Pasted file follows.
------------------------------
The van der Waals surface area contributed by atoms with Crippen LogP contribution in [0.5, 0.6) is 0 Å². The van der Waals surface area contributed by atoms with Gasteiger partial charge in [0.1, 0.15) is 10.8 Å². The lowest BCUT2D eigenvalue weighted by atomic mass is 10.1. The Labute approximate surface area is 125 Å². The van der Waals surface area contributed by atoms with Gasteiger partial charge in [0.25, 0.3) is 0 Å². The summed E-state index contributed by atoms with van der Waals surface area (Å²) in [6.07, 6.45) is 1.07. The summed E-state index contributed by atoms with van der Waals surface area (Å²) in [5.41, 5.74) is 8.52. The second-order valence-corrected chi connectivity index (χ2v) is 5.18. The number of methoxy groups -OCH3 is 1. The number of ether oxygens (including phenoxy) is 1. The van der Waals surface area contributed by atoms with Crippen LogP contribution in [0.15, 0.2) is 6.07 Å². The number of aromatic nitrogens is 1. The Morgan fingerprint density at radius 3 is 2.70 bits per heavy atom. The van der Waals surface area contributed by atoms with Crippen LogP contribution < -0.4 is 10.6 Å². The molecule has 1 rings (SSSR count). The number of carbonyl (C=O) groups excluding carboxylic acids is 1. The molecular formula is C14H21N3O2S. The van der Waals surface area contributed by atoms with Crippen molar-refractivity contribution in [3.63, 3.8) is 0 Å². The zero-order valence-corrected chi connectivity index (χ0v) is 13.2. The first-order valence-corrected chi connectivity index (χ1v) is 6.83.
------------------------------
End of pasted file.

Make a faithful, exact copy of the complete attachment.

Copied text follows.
The van der Waals surface area contributed by atoms with Crippen LogP contribution in [0.5, 0.6) is 0 Å². The van der Waals surface area contributed by atoms with Gasteiger partial charge in [0.1, 0.15) is 10.8 Å². The lowest BCUT2D eigenvalue weighted by atomic mass is 10.1. The Labute approximate surface area is 125 Å². The van der Waals surface area contributed by atoms with Gasteiger partial charge in [0.25, 0.3) is 0 Å². The summed E-state index contributed by atoms with van der Waals surface area (Å²) in [6.07, 6.45) is 1.07. The summed E-state index contributed by atoms with van der Waals surface area (Å²) in [5.41, 5.74) is 8.52. The second-order valence-corrected chi connectivity index (χ2v) is 5.18. The number of methoxy groups -OCH3 is 1. The number of ether oxygens (including phenoxy) is 1. The van der Waals surface area contributed by atoms with Crippen LogP contribution in [0.15, 0.2) is 6.07 Å². The number of aromatic nitrogens is 1. The Morgan fingerprint density at radius 3 is 2.70 bits per heavy atom. The van der Waals surface area contributed by atoms with Crippen LogP contribution < -0.4 is 10.6 Å². The molecule has 1 rings (SSSR count). The number of carbonyl (C=O) groups excluding carboxylic acids is 1. The molecular formula is C14H21N3O2S. The van der Waals surface area contributed by atoms with Crippen molar-refractivity contribution in [3.63, 3.8) is 0 Å². The zero-order valence-corrected chi connectivity index (χ0v) is 13.2. The first-order valence-corrected chi connectivity index (χ1v) is 6.83.